de-icing

What is de-icing salt

Salt is the most widely used de-icing agent for road maintenance in Europe and is used for:
Anti-icing: This refers to the application of pre-wetted salt or brine to enhance the grip between tyres and the road surface.
De-icing: This applies to the application of dry salt or pre-wetted salt. Depending on the sort of salt used, it is usually heated or diluted. In melting snow, de-icing salt is the most efficient agent as long as the pavement temperature isn’t below -18°C.
Salt is considered the best de-icer due to its properties. It has the power to lower the freezing point of water and therefore prevents a bond between ice and road surfaces.

Salt is also:
- Easy to spread and store
- The least expensive and most efficient deicer on the market
- Readily available in large quantities

The main challenge for winter maintenance lies in a reliable salt supply and storage.

Salt supply and storage

Winter maintenance is an emergency response to unpredictable weather. Effective preparation requires an adequate salt supply near areas where it will be needed most. However, salt shortages can occur for several reasons. Weather conditions can become extreme and climate change may well produce adverse winter conditions, depleting salt stocks more quickly. The salt industry assists authorities in coping with exceptional winter conditions by increasing production levels. However, production has its own limitations. Despite working 24 hour shifts, seven days a week in cold weather, authorities can apply salt faster than salt miners can produce it; Inadequate storage could still lead to a shortage. Furthermore, in countries where weather differs from region to region and from year to year, a major challenge for winter service providers is presented.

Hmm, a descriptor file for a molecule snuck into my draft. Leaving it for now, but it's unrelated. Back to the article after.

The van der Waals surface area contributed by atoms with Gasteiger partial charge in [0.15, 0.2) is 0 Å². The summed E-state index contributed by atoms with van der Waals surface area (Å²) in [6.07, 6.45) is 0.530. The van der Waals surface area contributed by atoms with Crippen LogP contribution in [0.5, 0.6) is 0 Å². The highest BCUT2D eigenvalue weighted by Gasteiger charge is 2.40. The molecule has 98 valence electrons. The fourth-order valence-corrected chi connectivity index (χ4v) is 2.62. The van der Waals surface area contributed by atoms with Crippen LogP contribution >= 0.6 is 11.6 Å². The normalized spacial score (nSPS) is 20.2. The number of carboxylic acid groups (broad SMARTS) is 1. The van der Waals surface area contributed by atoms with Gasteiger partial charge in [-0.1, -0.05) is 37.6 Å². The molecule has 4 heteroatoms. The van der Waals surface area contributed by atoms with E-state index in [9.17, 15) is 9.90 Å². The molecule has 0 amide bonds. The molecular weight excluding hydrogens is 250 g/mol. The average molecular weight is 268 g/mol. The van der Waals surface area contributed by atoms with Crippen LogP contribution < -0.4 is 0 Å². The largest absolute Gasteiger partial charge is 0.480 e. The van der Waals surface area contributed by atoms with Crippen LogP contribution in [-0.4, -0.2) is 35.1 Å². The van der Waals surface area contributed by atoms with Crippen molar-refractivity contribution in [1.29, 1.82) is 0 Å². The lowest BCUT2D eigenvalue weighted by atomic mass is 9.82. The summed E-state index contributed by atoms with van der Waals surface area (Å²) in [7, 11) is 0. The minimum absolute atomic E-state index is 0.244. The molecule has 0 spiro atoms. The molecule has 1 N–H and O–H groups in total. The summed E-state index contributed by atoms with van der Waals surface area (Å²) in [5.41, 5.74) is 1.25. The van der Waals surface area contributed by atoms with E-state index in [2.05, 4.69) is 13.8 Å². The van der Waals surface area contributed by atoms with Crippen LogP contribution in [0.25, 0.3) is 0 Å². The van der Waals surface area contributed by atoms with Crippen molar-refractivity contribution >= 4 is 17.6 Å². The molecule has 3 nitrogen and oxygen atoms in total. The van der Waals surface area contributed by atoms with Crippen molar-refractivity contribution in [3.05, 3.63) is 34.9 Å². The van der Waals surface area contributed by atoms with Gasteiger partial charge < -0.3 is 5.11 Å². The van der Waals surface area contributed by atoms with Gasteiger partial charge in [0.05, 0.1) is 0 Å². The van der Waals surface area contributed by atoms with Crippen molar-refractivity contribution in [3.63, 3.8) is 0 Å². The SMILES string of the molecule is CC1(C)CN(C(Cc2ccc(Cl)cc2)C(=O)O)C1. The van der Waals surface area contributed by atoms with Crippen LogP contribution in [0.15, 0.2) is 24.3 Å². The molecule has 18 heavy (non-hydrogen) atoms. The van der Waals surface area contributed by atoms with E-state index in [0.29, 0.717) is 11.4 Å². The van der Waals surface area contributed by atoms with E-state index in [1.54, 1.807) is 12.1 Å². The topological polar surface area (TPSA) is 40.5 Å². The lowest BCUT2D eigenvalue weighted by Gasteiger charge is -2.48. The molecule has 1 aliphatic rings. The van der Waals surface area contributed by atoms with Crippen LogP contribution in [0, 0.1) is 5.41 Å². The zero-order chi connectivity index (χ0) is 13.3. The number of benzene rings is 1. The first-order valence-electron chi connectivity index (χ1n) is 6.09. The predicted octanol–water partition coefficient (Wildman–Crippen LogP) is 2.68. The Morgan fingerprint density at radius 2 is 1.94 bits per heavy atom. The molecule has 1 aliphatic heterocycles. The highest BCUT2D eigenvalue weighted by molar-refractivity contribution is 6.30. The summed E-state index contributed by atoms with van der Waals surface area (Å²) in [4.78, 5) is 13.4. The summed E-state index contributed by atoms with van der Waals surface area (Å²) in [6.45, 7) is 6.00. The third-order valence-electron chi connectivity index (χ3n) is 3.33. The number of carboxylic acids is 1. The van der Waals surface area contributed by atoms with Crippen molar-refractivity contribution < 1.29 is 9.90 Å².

Transporting de-icing salt requires time, and winter conditions can slow delivery. Europe has widespread salt deposits and there is usually a local de-icing salt supply that minimises transport costs and environmental impact. However, transport remains a challenge. Being in a position to supply within 48 hours of order depends on the available transport capacity and infrastructure.

Thankfully, salt can be easily stored over long periods without deteriorating. Storage requires a dry, indoor setting to protect it from high levels of humidity, rain or snow. Authorities should aim for salt storage capacity lasting for a full winter and invest in and maintain de-icing salt stock, regardless of winter forecasts. When adequate stocks are built up during the summer months, they will then be prepared for when bad weather arrives.